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Action to reduce blue bin contamination

Action is to be taken to deal with those who routinely or seriously contaminate their blue bin recycling collection.

There will be a substantial period of education and information before new rules come into effect which could culminate in worst offenders receiving a £75 fine.

Despite extensive public information campaigns, recycling rates have been tumbling across the nation. In Boston one of the biggest issues has been contamination of recycling collections by rubbish such as dirty nappies, used hypodermic syringes and food waste.

A full-colour guide to recycling in Boston borough will be sent to ALL households with their council tax bills. If you follow the basics contained within the guide you will not go wrong.

It will be the same guide that has been available on the council website for years and can be seen at

You can also pick up a copy of the leaflet from the council's reception office in West Street.

Householders will not be penalised for the odd minor infringement, so please do not be put off from recycling.

Concerns have been expressed that continued contamination by those who fail to recycle correctly could jeopardise the current collection arrangement in Boston.

Boston borough's recycled waste collection accepts mingled waste - all recyclable items placed in one bin. But with contamination now running at 35 per cent, one-bin recycling could be at risk. The borough could be in the same position as some other council areas with numerous bins for different types of waste. And that would hit everyone in the pocket.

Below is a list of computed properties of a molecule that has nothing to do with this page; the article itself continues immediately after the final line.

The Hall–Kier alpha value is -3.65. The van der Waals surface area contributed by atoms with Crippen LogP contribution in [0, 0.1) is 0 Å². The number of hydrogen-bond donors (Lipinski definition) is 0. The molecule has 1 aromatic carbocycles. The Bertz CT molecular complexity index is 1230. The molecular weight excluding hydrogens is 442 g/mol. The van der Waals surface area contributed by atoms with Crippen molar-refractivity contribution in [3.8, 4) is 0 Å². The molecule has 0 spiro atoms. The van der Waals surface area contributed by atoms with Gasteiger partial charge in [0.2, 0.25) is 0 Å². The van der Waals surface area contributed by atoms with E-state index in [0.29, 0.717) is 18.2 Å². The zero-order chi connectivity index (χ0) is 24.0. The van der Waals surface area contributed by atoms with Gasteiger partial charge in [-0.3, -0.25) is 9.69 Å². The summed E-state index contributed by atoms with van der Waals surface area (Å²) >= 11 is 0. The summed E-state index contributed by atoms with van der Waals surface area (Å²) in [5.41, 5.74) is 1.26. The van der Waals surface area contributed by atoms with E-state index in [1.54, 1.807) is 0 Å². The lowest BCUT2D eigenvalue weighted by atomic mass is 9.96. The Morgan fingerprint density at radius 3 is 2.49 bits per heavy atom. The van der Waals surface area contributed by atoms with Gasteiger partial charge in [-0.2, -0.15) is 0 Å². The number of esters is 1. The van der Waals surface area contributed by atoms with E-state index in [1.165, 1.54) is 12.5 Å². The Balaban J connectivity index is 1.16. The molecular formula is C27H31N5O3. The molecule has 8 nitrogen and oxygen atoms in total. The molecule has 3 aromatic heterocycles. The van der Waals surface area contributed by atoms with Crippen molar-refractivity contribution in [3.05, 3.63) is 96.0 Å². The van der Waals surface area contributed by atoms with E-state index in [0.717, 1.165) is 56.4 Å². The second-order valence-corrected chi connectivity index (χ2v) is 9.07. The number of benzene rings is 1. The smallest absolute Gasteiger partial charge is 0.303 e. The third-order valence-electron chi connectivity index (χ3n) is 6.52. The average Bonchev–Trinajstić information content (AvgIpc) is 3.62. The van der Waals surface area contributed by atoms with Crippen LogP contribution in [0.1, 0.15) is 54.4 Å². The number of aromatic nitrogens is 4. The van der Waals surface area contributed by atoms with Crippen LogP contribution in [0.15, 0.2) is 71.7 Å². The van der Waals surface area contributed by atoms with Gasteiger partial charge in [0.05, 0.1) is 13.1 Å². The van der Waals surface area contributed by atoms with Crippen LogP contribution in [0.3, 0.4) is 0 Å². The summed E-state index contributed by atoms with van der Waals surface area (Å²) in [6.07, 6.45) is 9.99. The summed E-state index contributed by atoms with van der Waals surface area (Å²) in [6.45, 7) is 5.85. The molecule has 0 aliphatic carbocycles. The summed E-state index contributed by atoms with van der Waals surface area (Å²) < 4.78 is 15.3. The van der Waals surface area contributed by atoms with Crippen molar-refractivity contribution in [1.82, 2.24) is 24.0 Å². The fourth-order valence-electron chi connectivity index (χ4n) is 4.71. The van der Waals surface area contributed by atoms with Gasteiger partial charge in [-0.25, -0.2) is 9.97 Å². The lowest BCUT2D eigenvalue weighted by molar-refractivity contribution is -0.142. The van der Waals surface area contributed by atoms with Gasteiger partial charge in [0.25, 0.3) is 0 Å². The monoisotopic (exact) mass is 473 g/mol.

Dealing with contamination in the recycling collection costs everybody more money and impacts the environment as material cannot be recovered for recycling.

Boston Borough Council's Cabinet has agreed to the introduction of £75 fixed penalty fines after advice and a warning for those who continue to contaminate their blue bin collection.

Portfolio holder for waste services, Cllr Michael Brookes, said: We co-mingle, which saves money, but if we fail regulations we may have to undertake more expensive collection methods."

He said there would be a campaign to inform everyone in the borough about what can and cannot go into their blue bins and regular offenders would receive advice when their collection was contaminated, followed by a further warning before receiving a £75 fine.

"This is not to penalise people who make an honest mistake but to penalise those who just don't care, wilfully continue and just won't conform."

Cllr Nigel Welton raised a concern about people who had no secure place to keep their bins, where they might be contaminated by a third party. He was told the fixed penalties will be served by the council's third-party enforcement agency 3GS, but they will only be served with authority from the council.

It was stressed that the council would not make any money from the new enforcement measures. Cllr Welton said: "It's important that residents know this is not to make money but ways for the council to clean up the town."

Cabinet also agreed to adopt the Government's new strategy on dealing with litter, which contains a positive reference to Boston's Operation Fly Swat initiative for dealing with fly tips as an example of good practice.

From April the keeper of a vehicle from which litter is thrown, which includes cigarette ends, is now culpable and not just the person who threw the litter out.

Cabinet agreed that the 3GS contract for litter enforcement should be extended for another year. It also agreed to adopt use of cameras in litter-prone hot spots. These will be operated by 3GS and its partner Optimal Risk under the current arrangement - 3GS and Optimal Risk provide an additional enforcement capability at no cost to the council or its council taxpayers and keep any revenue generated from fines or prosecutions. Their staff are salaried and not incentivised by meeting targets.